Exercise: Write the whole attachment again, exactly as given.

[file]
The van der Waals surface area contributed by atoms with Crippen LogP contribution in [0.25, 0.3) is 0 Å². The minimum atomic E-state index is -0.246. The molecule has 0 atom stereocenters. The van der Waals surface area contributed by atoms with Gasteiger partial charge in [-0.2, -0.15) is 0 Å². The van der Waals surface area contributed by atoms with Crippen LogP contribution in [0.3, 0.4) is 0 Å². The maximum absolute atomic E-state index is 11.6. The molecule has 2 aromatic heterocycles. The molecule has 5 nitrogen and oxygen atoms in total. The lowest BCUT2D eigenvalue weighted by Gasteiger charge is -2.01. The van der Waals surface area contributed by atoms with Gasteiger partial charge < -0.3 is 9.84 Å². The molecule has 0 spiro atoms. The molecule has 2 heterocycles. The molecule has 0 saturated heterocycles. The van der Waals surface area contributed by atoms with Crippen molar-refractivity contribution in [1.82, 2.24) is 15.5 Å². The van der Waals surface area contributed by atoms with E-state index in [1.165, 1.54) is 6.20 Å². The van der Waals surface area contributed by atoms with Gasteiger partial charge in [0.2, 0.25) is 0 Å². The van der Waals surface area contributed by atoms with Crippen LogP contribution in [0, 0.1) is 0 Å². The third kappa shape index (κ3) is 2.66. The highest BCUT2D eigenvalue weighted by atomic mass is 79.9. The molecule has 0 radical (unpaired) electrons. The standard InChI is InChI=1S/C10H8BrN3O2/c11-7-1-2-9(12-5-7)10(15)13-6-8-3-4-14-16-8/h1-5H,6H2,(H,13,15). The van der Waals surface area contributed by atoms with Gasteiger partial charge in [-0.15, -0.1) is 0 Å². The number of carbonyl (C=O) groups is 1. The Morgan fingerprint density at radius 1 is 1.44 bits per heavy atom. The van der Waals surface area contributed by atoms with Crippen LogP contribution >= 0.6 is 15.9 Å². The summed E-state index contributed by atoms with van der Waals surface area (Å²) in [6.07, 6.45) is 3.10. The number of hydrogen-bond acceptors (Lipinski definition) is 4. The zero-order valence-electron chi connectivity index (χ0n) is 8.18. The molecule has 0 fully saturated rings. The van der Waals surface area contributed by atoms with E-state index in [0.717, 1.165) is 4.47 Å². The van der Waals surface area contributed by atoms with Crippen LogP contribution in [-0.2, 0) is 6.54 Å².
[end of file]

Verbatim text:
The van der Waals surface area contributed by atoms with Crippen LogP contribution in [0.25, 0.3) is 0 Å². The minimum atomic E-state index is -0.246. The molecule has 0 atom stereocenters. The van der Waals surface area contributed by atoms with Gasteiger partial charge in [-0.2, -0.15) is 0 Å². The van der Waals surface area contributed by atoms with Crippen LogP contribution in [0.3, 0.4) is 0 Å². The maximum absolute atomic E-state index is 11.6. The molecule has 2 aromatic heterocycles. The molecule has 5 nitrogen and oxygen atoms in total. The lowest BCUT2D eigenvalue weighted by Gasteiger charge is -2.01. The van der Waals surface area contributed by atoms with Gasteiger partial charge < -0.3 is 9.84 Å². The molecule has 0 spiro atoms. The molecule has 2 heterocycles. The molecule has 0 saturated heterocycles. The van der Waals surface area contributed by atoms with Crippen molar-refractivity contribution in [1.82, 2.24) is 15.5 Å². The van der Waals surface area contributed by atoms with E-state index in [1.165, 1.54) is 6.20 Å². The van der Waals surface area contributed by atoms with Gasteiger partial charge in [0.2, 0.25) is 0 Å². The van der Waals surface area contributed by atoms with Crippen LogP contribution in [0, 0.1) is 0 Å². The third kappa shape index (κ3) is 2.66. The highest BCUT2D eigenvalue weighted by atomic mass is 79.9. The molecule has 0 radical (unpaired) electrons. The standard InChI is InChI=1S/C10H8BrN3O2/c11-7-1-2-9(12-5-7)10(15)13-6-8-3-4-14-16-8/h1-5H,6H2,(H,13,15). The van der Waals surface area contributed by atoms with Gasteiger partial charge in [-0.15, -0.1) is 0 Å². The number of carbonyl (C=O) groups is 1. The Morgan fingerprint density at radius 1 is 1.44 bits per heavy atom. The van der Waals surface area contributed by atoms with Crippen LogP contribution >= 0.6 is 15.9 Å². The summed E-state index contributed by atoms with van der Waals surface area (Å²) in [6.07, 6.45) is 3.10. The number of hydrogen-bond acceptors (Lipinski definition) is 4. The zero-order valence-electron chi connectivity index (χ0n) is 8.18. The molecule has 0 fully saturated rings. The van der Waals surface area contributed by atoms with E-state index in [0.717, 1.165) is 4.47 Å². The van der Waals surface area contributed by atoms with Crippen LogP contribution in [-0.2, 0) is 6.54 Å².